Globally, an estimated 2.8 million children and adolescents ages (0–19 years) are living with HIV, with only 54% receiving antiretroviral therapy (ART) at the end of 2020. About 310,000 new infections and 120,000 AIDS-related deaths were reported among children younger than 15 years in 2020 [1, 2]. Sub-Saharan Africa bears the brunt of HIV infection with 2.5 million children living with HIV (88% of the global burden), 260,000 new infections (89% of global infections) and 104,000 AIDS-related deaths .
Nigeria has the third-largest burden of HIV in children (190,000 children living with HIV) behind only South Africa and Mozambique . Approximately 20,695 children aged 0–9 years were estimated to be newly infected with HIV in 2020, and about 30% of AIDS-related deaths occurred in CLHIV . While treatment coverage in the country among adults increased from 65% to 2019 to 86% in 2020, coverage for children aged 0–14 years only increased from 36% to 45% within the same period [5, 6]. It is reported to be substantially lower in Akwa Ibom State, Nigeria [7, 8].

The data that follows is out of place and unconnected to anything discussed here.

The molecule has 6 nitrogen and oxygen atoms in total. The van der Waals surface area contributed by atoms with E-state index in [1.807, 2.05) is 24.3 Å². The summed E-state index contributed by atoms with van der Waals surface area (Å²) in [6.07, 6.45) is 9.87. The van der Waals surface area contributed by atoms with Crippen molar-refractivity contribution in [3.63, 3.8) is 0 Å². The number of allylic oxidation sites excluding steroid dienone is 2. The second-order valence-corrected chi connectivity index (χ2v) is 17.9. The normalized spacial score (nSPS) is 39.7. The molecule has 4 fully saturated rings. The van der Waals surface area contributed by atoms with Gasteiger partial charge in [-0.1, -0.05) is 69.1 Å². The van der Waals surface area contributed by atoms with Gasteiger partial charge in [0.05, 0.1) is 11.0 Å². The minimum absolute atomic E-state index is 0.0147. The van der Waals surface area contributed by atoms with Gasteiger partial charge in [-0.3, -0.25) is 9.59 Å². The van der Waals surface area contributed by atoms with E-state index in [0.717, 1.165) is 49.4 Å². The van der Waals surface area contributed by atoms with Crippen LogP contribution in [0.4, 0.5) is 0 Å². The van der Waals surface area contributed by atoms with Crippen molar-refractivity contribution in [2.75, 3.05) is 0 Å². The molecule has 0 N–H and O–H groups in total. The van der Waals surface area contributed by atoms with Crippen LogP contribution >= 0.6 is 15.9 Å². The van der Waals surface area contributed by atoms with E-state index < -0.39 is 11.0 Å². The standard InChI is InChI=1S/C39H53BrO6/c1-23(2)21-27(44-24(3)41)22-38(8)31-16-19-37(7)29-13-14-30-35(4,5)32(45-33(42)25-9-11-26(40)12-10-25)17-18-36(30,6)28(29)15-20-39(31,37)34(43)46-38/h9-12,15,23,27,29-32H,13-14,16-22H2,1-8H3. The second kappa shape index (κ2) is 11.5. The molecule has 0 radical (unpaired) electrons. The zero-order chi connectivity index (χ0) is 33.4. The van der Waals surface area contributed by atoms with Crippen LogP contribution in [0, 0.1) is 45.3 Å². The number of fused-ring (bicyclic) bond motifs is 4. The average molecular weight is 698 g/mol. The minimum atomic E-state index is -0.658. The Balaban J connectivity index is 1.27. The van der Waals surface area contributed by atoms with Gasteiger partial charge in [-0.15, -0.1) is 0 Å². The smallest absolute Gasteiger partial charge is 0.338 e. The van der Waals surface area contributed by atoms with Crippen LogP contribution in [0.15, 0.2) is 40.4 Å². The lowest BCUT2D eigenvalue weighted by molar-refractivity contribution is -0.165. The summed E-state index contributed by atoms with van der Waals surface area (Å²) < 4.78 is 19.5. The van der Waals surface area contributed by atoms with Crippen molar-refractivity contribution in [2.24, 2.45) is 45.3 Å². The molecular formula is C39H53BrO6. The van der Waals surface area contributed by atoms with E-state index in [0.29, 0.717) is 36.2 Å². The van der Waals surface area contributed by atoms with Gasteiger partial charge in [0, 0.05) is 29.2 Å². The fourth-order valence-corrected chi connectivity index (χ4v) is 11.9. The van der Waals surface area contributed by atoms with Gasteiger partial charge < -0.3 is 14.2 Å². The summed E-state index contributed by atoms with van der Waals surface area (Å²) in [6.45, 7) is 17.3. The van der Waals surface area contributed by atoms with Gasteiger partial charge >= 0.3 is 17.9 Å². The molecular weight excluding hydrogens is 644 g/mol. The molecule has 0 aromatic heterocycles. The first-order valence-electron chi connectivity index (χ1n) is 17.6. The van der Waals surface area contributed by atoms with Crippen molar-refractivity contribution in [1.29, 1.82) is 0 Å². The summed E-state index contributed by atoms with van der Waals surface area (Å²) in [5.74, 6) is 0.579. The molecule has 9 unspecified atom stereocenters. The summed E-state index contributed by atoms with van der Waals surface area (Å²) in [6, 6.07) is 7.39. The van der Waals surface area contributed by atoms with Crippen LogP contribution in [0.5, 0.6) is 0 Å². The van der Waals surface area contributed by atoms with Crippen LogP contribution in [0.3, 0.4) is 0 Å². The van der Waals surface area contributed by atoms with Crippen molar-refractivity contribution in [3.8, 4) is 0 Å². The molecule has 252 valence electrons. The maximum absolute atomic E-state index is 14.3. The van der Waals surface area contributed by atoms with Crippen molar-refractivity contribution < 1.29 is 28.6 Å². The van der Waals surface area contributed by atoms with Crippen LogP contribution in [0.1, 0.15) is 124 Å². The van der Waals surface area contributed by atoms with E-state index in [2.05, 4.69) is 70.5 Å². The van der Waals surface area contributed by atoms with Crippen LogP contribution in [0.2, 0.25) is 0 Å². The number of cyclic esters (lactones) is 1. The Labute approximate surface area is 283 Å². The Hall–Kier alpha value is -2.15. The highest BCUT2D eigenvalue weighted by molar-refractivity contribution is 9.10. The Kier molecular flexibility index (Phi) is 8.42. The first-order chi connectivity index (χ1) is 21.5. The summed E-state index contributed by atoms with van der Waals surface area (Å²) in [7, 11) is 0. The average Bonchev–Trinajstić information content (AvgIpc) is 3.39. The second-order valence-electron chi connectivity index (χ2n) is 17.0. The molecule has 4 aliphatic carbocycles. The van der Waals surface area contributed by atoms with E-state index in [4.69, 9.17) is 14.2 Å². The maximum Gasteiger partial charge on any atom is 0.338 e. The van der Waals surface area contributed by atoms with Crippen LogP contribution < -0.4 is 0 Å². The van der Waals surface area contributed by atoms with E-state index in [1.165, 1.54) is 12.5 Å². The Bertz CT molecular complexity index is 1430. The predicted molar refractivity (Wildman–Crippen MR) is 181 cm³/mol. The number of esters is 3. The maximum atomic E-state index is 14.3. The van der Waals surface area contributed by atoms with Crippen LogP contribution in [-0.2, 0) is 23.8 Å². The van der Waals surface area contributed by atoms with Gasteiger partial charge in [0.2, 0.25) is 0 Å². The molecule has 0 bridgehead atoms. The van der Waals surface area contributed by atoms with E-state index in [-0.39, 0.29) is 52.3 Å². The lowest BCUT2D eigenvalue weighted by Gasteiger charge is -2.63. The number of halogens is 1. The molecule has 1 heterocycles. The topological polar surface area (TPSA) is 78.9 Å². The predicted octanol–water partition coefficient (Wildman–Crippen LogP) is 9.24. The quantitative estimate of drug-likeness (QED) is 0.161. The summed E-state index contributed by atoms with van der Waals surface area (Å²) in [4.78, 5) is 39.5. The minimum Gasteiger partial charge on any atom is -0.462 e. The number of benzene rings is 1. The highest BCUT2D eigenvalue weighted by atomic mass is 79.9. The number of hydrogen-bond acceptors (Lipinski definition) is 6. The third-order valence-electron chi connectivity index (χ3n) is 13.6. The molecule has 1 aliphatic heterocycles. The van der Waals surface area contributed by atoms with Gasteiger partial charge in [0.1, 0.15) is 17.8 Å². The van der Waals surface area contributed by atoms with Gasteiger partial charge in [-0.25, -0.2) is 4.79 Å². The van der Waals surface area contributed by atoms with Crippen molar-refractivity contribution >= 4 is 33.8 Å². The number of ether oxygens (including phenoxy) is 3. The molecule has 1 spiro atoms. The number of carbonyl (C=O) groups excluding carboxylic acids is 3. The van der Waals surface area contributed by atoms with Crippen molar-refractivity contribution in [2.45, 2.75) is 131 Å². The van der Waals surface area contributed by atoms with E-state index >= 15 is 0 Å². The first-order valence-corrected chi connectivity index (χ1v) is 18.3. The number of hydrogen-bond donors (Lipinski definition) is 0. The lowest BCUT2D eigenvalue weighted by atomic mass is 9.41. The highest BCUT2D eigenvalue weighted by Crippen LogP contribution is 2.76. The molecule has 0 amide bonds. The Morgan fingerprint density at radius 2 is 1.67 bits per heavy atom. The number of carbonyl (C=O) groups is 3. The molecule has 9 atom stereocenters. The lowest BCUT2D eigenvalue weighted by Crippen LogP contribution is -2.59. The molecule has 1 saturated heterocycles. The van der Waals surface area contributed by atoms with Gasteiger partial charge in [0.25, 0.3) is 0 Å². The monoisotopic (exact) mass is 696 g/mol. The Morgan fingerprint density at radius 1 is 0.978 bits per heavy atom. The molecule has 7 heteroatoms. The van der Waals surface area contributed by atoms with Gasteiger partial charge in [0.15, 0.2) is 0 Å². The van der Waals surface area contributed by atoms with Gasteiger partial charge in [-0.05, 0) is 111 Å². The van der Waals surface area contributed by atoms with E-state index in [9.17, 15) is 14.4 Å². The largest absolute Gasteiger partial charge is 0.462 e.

Different strategies have been used in isolation to improve treatment coverage among children [9,10,11]. The Paediatric ART Saturation Strategy (PASS) utilized targeted community-based testing to reach households of orphans and vulnerable children in Southern Nigeria . In Cameroon, Penda et al. reported on the use of provider-initiated testing and counselling at multiple entry points within the facility to improve paediatric HIV case finding . Yumo and colleagues recommended the use of targeted provider-initiated testing and counselling with symptom-based HIV diagnostic testing to improve HIV case finding among children in low-prevalence settings . These isolated evidence-based strategies provide some improvements in the identification of HIV cases in children. However, it is necessary to implement a combination of approaches in program settings to achieve the maximum benefits of improving access to paediatric HIV care and treatment. Despite this, there is a limited understanding of the effect of a combination of strategies on improving access to HIV diagnosis and linkage in children. The United States Agency for International Development (USAID)-funded Meeting Targets and Maintaining Epidemic Control (EpiC) project in Nigeria implemented a mix of facility and community-based strategies to improve access to HIV diagnosis and treatment among children . The purpose of this study is to examine the effect of a combination of facility and community-based strategies on access to HIV diagnosis and treatment for CLHIV in Nigeria. Specifically, the study sought to answer the following questions: What is the effect of combination of facility and community strategies on the number of children tested? What is the effect of the intervention on the number of new cases diagnosed and the number placed on antiretroviral therapy?